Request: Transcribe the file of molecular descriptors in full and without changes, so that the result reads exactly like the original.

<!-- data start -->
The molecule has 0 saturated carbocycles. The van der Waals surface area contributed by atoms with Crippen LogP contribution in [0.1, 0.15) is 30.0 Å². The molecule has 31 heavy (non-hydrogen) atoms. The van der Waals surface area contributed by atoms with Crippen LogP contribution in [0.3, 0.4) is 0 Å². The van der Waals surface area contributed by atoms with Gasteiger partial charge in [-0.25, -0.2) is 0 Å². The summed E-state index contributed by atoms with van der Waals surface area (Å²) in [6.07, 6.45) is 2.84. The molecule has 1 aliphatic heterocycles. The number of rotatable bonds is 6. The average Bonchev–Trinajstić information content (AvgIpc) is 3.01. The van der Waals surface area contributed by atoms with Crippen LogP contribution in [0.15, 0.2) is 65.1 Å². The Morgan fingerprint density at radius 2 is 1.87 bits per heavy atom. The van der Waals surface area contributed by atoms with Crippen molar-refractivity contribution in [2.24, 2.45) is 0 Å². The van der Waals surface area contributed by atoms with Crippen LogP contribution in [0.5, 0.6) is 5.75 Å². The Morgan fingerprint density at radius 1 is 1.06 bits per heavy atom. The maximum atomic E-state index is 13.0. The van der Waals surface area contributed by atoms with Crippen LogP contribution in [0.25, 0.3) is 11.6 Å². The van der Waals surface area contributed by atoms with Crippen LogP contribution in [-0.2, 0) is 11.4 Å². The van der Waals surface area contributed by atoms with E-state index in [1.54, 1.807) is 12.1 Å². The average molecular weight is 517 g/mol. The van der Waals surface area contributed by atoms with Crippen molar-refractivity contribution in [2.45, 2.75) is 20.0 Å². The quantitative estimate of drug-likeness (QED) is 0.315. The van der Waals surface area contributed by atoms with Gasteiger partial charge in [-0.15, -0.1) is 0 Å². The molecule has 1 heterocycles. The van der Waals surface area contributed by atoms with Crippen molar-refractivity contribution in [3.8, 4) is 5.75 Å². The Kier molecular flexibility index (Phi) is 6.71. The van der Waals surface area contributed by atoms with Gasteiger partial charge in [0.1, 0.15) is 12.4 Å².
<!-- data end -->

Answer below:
The molecule has 0 saturated carbocycles. The van der Waals surface area contributed by atoms with Crippen LogP contribution in [0.1, 0.15) is 30.0 Å². The molecule has 31 heavy (non-hydrogen) atoms. The van der Waals surface area contributed by atoms with Crippen LogP contribution in [0.3, 0.4) is 0 Å². The van der Waals surface area contributed by atoms with Gasteiger partial charge in [-0.25, -0.2) is 0 Å². The summed E-state index contributed by atoms with van der Waals surface area (Å²) in [6.07, 6.45) is 2.84. The molecule has 1 aliphatic heterocycles. The number of rotatable bonds is 6. The average Bonchev–Trinajstić information content (AvgIpc) is 3.01. The van der Waals surface area contributed by atoms with Crippen LogP contribution in [0.15, 0.2) is 65.1 Å². The Morgan fingerprint density at radius 2 is 1.87 bits per heavy atom. The van der Waals surface area contributed by atoms with Crippen molar-refractivity contribution in [2.24, 2.45) is 0 Å². The van der Waals surface area contributed by atoms with Crippen LogP contribution in [0.5, 0.6) is 5.75 Å². The Morgan fingerprint density at radius 1 is 1.06 bits per heavy atom. The maximum atomic E-state index is 13.0. The van der Waals surface area contributed by atoms with Crippen LogP contribution in [0.25, 0.3) is 11.6 Å². The van der Waals surface area contributed by atoms with Crippen LogP contribution in [-0.2, 0) is 11.4 Å². The van der Waals surface area contributed by atoms with E-state index in [1.54, 1.807) is 12.1 Å². The average molecular weight is 517 g/mol. The van der Waals surface area contributed by atoms with Crippen molar-refractivity contribution in [2.45, 2.75) is 20.0 Å². The quantitative estimate of drug-likeness (QED) is 0.315. The van der Waals surface area contributed by atoms with Gasteiger partial charge in [-0.15, -0.1) is 0 Å². The molecule has 1 heterocycles. The van der Waals surface area contributed by atoms with Crippen molar-refractivity contribution in [3.8, 4) is 5.75 Å². The Kier molecular flexibility index (Phi) is 6.71. The van der Waals surface area contributed by atoms with Gasteiger partial charge in [0.1, 0.15) is 12.4 Å².